Although these days he spends most of his time riding horses on his Hawaiian ranch, Willie Nelson is just about as synonymous with Austin as Zilker Park. He's made such an impression on the city that we honor him in every chance we get: in murals, as a statue in front of the Moody Theater (which sits on Willie Nelson Blvd.), on T-shirts and with his 4th of July Picnic.
So in celebration of the Red Headed Stranger's 88th year around the sun, here are just a select few of the reasons Austin loves Nelson.
We get to celebrate his birthday twice
Nelson was born just before midnight on April 29, 1933, in Austin, Texas, the county courthouse didn't record his birth until the next morning, officially giving him two birthdays, as he explained on Sirius XM in 2018. Nelson celebrated on April 29 exclusively until he turned 18, joined the Air Force and obtained a copy of his birth certificate. Instead of fretting about the clerical error, Nelson saves people the confusion by celebrating on both days. If anyone deserves two birthdays it's him, right?
He has done some outlandish things for weed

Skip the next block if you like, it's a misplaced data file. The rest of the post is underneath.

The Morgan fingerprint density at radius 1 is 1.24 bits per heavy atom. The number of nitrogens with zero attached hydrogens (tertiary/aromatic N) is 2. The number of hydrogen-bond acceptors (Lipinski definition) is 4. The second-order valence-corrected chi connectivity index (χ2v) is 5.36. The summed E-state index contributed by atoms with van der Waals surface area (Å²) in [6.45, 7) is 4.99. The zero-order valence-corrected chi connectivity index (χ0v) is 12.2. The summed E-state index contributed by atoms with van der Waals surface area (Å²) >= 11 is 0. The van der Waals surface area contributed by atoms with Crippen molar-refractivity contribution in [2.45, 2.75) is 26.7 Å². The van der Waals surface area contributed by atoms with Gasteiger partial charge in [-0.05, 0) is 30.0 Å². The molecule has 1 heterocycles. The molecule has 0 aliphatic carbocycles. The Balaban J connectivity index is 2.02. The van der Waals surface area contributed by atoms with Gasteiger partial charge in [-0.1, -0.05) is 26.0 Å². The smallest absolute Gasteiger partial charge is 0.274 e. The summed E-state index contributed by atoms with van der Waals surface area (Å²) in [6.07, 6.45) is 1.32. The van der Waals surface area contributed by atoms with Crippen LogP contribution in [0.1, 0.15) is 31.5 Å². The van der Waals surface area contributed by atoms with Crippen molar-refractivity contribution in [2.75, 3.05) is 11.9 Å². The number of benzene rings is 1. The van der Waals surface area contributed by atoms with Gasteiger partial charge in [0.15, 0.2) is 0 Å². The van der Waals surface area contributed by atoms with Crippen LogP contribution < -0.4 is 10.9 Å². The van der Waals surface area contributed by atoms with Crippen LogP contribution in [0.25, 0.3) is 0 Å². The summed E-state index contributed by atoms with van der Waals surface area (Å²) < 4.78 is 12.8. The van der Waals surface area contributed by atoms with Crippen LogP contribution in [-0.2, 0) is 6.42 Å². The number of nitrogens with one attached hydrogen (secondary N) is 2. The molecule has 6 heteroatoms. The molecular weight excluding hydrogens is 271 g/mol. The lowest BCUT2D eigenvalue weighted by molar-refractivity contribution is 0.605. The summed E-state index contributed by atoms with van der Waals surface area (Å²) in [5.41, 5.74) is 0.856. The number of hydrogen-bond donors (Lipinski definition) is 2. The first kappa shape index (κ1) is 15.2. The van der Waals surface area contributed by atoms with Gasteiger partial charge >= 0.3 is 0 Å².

It's not a secret that Nelson has a certain affinity for the devil's lettuce but he didn't start smoking it until he was 21, even refusing the first time it was offered to him. He has since been serious about destigmatizing the use of cannabis. He recently started his own line, called Willie's Reserve, and held a cannabis convention this year. In the in-between, though, Nelson says he's been busted more than a few times for possession.
Upon coming home to see his Tennessee house on fire in 1969, Nelson ran inside in search of two things: his beloved guitar and a pound of Colombian bud. However, Nelson says he didn't go after the weed to save it but to keep himself out of jail for possession.
Equally crazy, Nelson once smoked a joint on the roof of the White House with Jimmy Carter's son, Chip. Ticking off the bucket list, Nelson tried to do the same on the roof of the Governor's Mansion but was caught before the goal was achieved.
One of his albums was released to pay off IRS debt
Owing an estimated $32 million in taxes to the IRS, which Nelson attributes to mismanaged money and bad accountants, federal agents raided Nelson's home in 1990 and seized some of his assets. After the seizure, the IRS charged him $16.7 million. Nelson released a two-disc acoustic album titled "The IRS Tapes: Who'll Buy My Memories?" and gave the IRS a portion of the profits. The ordeal was settled in 1993 and Nelson is proud to say he lived to tell the tale.
He's been a performer since he was a child
The first time he ever performed in public, Nelson was 5 years old and recited a poem. He had such a bad bout of stagefright that he started picking his nose until it bled onstage. Though his first performance didn't go well, he was gifted a guitar one year later, when he was 6, wrote his first song when he was 7 and joined his first band when he was 10. By 13, he had played with Bob Wills, the "King Western Swing" music and got a job in a Bohemian Polka band as the lead singer and guitarist. The rest is history!